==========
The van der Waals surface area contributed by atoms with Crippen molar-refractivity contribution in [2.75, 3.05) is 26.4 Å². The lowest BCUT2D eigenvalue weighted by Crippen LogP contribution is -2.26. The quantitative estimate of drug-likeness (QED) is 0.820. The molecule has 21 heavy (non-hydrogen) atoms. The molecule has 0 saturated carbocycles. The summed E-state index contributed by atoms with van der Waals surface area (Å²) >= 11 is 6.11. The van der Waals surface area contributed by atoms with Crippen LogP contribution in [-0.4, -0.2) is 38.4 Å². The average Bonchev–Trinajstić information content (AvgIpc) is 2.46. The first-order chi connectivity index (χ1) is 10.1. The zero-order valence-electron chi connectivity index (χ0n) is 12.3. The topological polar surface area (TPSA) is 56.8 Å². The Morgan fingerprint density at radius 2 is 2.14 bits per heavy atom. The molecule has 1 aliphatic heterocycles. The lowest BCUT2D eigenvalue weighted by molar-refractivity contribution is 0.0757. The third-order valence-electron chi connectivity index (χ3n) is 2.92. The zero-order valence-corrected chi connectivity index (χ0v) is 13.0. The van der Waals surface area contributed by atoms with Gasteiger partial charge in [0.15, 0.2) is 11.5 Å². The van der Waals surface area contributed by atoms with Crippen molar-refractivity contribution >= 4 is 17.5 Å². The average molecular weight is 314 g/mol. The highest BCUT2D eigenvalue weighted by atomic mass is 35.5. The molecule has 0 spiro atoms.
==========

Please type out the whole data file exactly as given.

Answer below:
The van der Waals surface area contributed by atoms with Crippen molar-refractivity contribution in [2.75, 3.05) is 26.4 Å². The lowest BCUT2D eigenvalue weighted by Crippen LogP contribution is -2.26. The quantitative estimate of drug-likeness (QED) is 0.820. The molecule has 21 heavy (non-hydrogen) atoms. The molecule has 0 saturated carbocycles. The summed E-state index contributed by atoms with van der Waals surface area (Å²) >= 11 is 6.11. The van der Waals surface area contributed by atoms with Crippen LogP contribution in [-0.4, -0.2) is 38.4 Å². The average Bonchev–Trinajstić information content (AvgIpc) is 2.46. The first-order chi connectivity index (χ1) is 10.1. The zero-order valence-electron chi connectivity index (χ0n) is 12.3. The topological polar surface area (TPSA) is 56.8 Å². The Morgan fingerprint density at radius 2 is 2.14 bits per heavy atom. The molecule has 1 aliphatic heterocycles. The lowest BCUT2D eigenvalue weighted by molar-refractivity contribution is 0.0757. The third-order valence-electron chi connectivity index (χ3n) is 2.92. The zero-order valence-corrected chi connectivity index (χ0v) is 13.0. The van der Waals surface area contributed by atoms with Gasteiger partial charge in [0.15, 0.2) is 11.5 Å². The van der Waals surface area contributed by atoms with Crippen molar-refractivity contribution >= 4 is 17.5 Å². The average molecular weight is 314 g/mol. The highest BCUT2D eigenvalue weighted by atomic mass is 35.5. The molecule has 0 spiro atoms.